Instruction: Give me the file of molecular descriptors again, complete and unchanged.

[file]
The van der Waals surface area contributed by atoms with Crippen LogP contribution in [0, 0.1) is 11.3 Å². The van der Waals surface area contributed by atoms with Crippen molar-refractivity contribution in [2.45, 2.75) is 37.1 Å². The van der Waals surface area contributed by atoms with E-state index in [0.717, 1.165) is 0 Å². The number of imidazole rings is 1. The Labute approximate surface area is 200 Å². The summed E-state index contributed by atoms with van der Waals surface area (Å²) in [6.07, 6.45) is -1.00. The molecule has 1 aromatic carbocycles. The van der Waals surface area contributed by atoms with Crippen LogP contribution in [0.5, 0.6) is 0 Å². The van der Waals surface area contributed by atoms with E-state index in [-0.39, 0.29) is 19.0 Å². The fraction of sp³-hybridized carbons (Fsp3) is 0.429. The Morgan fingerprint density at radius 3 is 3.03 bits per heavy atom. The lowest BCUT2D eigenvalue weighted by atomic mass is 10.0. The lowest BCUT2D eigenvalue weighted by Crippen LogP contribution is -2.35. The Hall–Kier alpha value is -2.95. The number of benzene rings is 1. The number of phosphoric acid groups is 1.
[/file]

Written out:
The van der Waals surface area contributed by atoms with Crippen LogP contribution in [0, 0.1) is 11.3 Å². The van der Waals surface area contributed by atoms with Crippen molar-refractivity contribution in [2.45, 2.75) is 37.1 Å². The van der Waals surface area contributed by atoms with E-state index in [0.717, 1.165) is 0 Å². The number of imidazole rings is 1. The Labute approximate surface area is 200 Å². The summed E-state index contributed by atoms with van der Waals surface area (Å²) in [6.07, 6.45) is -1.00. The molecule has 1 aromatic carbocycles. The van der Waals surface area contributed by atoms with Crippen LogP contribution in [0.5, 0.6) is 0 Å². The van der Waals surface area contributed by atoms with E-state index in [-0.39, 0.29) is 19.0 Å². The fraction of sp³-hybridized carbons (Fsp3) is 0.429. The Morgan fingerprint density at radius 3 is 3.03 bits per heavy atom. The lowest BCUT2D eigenvalue weighted by atomic mass is 10.0. The lowest BCUT2D eigenvalue weighted by Crippen LogP contribution is -2.35. The Hall–Kier alpha value is -2.95. The number of benzene rings is 1. The number of phosphoric acid groups is 1.